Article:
Tonight’s Panorama focused on pension charges. The point needs to be made that pension fees and annual management charges can eat heavily into the pension pot and that even tenths of percentages can make major differences either way to the annual pension earned from defined contribution schemes. Indeed, David Pitt-Watson has made this point excellently for the RSA and also for Unions 21.
However, I’m not sure that the populist style of reporting here is at all helpful. A simple comparison of the total lifetime charges of a pension fund and the contributions invested ignores the amount of investment returns and, while growth over the last ten years has been low, a person now retiring who started their fund 40 years ago would simply not be in this position. To ignore investment growth of funds in the interim is frankly alarmist, even where the sizes of the fees involved is quite shockingly large and inexplicable in terms of the costs of the activity involved in securing that growth (or, better said, the opportunity for that growth). The situation facing people with defined contribution schemes is difficult enough without causing further panic, and this is the reverse of what we need when it remains true that the state is becoming increasingly reliant on people taking sensible, mature decisions over saving for their retirement.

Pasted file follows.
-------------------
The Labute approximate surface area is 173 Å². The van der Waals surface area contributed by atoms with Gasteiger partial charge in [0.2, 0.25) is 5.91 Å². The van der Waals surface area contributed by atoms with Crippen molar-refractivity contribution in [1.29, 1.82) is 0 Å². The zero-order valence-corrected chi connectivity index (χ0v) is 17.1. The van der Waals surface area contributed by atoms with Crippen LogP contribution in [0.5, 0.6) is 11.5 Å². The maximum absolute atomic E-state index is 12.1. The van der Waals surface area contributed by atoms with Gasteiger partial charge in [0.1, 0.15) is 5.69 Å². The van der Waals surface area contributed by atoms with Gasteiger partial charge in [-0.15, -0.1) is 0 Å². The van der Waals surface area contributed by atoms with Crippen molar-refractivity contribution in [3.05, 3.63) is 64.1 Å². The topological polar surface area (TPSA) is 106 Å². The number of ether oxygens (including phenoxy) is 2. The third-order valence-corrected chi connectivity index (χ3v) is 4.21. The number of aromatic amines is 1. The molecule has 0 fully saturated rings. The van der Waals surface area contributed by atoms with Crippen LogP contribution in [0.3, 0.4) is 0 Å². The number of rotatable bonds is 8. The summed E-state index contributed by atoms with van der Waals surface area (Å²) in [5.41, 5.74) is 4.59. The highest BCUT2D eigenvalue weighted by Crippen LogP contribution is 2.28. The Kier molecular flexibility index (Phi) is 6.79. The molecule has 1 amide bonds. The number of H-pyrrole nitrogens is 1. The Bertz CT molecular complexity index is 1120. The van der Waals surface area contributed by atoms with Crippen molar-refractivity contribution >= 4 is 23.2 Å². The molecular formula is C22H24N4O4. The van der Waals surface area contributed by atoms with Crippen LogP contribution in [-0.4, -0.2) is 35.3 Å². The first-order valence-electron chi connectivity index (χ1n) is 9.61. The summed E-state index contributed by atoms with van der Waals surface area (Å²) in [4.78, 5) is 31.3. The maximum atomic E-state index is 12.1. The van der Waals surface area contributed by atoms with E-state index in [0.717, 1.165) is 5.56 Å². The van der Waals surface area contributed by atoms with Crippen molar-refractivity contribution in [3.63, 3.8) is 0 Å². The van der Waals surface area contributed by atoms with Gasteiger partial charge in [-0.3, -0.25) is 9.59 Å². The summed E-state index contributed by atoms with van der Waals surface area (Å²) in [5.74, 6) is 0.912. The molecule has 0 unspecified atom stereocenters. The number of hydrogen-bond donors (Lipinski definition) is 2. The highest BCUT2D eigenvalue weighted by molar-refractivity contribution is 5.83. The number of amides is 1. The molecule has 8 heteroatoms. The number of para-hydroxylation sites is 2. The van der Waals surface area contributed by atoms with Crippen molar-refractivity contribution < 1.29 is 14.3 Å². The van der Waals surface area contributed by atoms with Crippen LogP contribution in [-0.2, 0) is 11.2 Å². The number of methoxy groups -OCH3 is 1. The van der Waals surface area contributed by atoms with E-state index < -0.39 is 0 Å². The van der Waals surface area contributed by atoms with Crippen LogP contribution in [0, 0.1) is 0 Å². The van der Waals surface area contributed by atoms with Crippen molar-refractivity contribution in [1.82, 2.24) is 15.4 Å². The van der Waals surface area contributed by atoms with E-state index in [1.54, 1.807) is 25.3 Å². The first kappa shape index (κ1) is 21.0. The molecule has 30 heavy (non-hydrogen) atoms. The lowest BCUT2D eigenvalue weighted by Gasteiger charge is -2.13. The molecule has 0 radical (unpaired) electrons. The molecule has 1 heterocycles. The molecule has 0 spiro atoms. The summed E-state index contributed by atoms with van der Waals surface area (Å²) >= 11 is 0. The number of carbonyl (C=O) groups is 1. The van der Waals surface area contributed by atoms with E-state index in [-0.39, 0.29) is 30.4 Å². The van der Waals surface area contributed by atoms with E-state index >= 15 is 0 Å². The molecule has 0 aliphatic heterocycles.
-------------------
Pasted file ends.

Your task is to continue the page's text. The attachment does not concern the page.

What we do need, in contrast, is a clear education campaign on the relative costs and implications of changes and AMCs, and we do need to cut through the lack of expertise which makes pensions investment decisions so frightening as to induce sclerosis. Markets don’t thrive on lack of information and opaque structures – though bad practices and profiteering certainly do. The case for regulation here is pretty strong – and, in this direction, Panorama has shone a useful light.